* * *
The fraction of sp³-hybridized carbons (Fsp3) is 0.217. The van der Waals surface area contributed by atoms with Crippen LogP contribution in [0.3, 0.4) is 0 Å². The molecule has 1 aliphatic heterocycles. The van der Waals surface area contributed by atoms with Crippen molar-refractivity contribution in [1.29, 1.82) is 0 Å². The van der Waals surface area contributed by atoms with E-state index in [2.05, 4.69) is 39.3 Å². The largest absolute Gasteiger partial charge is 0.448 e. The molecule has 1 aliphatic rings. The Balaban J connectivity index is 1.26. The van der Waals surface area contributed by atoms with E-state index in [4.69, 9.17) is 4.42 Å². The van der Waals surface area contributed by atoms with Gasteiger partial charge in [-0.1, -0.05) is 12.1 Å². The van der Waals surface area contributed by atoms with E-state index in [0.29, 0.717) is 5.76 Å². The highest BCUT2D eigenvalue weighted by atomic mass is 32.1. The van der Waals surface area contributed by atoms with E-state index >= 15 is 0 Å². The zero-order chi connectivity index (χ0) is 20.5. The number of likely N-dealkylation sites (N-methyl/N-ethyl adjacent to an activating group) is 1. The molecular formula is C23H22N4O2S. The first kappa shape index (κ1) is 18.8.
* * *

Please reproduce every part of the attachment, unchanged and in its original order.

The fraction of sp³-hybridized carbons (Fsp3) is 0.217. The van der Waals surface area contributed by atoms with Crippen LogP contribution in [0.3, 0.4) is 0 Å². The molecule has 1 aliphatic heterocycles. The van der Waals surface area contributed by atoms with Crippen molar-refractivity contribution in [1.29, 1.82) is 0 Å². The van der Waals surface area contributed by atoms with E-state index in [2.05, 4.69) is 39.3 Å². The largest absolute Gasteiger partial charge is 0.448 e. The molecule has 1 aliphatic rings. The Balaban J connectivity index is 1.26. The van der Waals surface area contributed by atoms with E-state index in [4.69, 9.17) is 4.42 Å². The van der Waals surface area contributed by atoms with Gasteiger partial charge in [-0.1, -0.05) is 12.1 Å². The van der Waals surface area contributed by atoms with E-state index in [0.29, 0.717) is 5.76 Å². The highest BCUT2D eigenvalue weighted by atomic mass is 32.1. The van der Waals surface area contributed by atoms with E-state index >= 15 is 0 Å². The zero-order chi connectivity index (χ0) is 20.5. The number of likely N-dealkylation sites (N-methyl/N-ethyl adjacent to an activating group) is 1. The molecular formula is C23H22N4O2S. The first kappa shape index (κ1) is 18.8.